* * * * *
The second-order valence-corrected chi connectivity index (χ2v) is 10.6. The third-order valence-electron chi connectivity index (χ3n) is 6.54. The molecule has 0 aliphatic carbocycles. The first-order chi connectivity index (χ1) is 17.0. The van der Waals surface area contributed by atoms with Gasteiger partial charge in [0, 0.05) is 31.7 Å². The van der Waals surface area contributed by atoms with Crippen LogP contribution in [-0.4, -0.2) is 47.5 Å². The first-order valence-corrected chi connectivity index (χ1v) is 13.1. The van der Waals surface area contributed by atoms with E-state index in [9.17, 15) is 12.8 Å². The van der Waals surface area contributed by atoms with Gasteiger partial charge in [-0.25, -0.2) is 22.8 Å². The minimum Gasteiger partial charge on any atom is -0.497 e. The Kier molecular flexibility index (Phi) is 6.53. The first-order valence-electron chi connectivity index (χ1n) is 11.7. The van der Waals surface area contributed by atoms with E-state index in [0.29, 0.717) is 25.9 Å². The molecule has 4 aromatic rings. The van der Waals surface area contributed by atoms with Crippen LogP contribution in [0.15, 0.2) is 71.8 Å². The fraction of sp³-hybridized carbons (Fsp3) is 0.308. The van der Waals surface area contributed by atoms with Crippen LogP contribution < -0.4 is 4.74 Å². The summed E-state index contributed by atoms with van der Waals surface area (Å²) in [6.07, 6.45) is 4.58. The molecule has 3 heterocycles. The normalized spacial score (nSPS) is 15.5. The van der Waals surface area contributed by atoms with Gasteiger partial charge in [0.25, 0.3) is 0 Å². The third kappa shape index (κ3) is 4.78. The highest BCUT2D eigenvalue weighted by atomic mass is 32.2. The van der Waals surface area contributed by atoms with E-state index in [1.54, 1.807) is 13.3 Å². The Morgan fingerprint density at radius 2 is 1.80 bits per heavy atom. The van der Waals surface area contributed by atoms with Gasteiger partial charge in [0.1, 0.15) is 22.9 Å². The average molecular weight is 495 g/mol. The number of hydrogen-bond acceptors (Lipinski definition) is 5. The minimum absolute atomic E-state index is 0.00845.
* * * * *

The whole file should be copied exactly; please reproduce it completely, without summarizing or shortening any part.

The second-order valence-corrected chi connectivity index (χ2v) is 10.6. The third-order valence-electron chi connectivity index (χ3n) is 6.54. The molecule has 0 aliphatic carbocycles. The first-order chi connectivity index (χ1) is 17.0. The van der Waals surface area contributed by atoms with Gasteiger partial charge in [0, 0.05) is 31.7 Å². The van der Waals surface area contributed by atoms with Crippen LogP contribution in [-0.4, -0.2) is 47.5 Å². The first-order valence-corrected chi connectivity index (χ1v) is 13.1. The van der Waals surface area contributed by atoms with E-state index in [9.17, 15) is 12.8 Å². The van der Waals surface area contributed by atoms with Gasteiger partial charge in [-0.25, -0.2) is 22.8 Å². The minimum Gasteiger partial charge on any atom is -0.497 e. The Kier molecular flexibility index (Phi) is 6.53. The first-order valence-electron chi connectivity index (χ1n) is 11.7. The van der Waals surface area contributed by atoms with E-state index in [0.29, 0.717) is 25.9 Å². The molecule has 4 aromatic rings. The van der Waals surface area contributed by atoms with Crippen LogP contribution in [0.15, 0.2) is 71.8 Å². The fraction of sp³-hybridized carbons (Fsp3) is 0.308. The van der Waals surface area contributed by atoms with Crippen LogP contribution < -0.4 is 4.74 Å². The summed E-state index contributed by atoms with van der Waals surface area (Å²) in [6.07, 6.45) is 4.58. The molecule has 3 heterocycles. The normalized spacial score (nSPS) is 15.5. The van der Waals surface area contributed by atoms with Gasteiger partial charge in [0.25, 0.3) is 0 Å². The third kappa shape index (κ3) is 4.78. The highest BCUT2D eigenvalue weighted by atomic mass is 32.2. The van der Waals surface area contributed by atoms with E-state index in [1.54, 1.807) is 13.3 Å². The Morgan fingerprint density at radius 2 is 1.80 bits per heavy atom. The van der Waals surface area contributed by atoms with Gasteiger partial charge in [0.1, 0.15) is 22.9 Å². The average molecular weight is 495 g/mol. The number of hydrogen-bond acceptors (Lipinski definition) is 5. The minimum absolute atomic E-state index is 0.00845.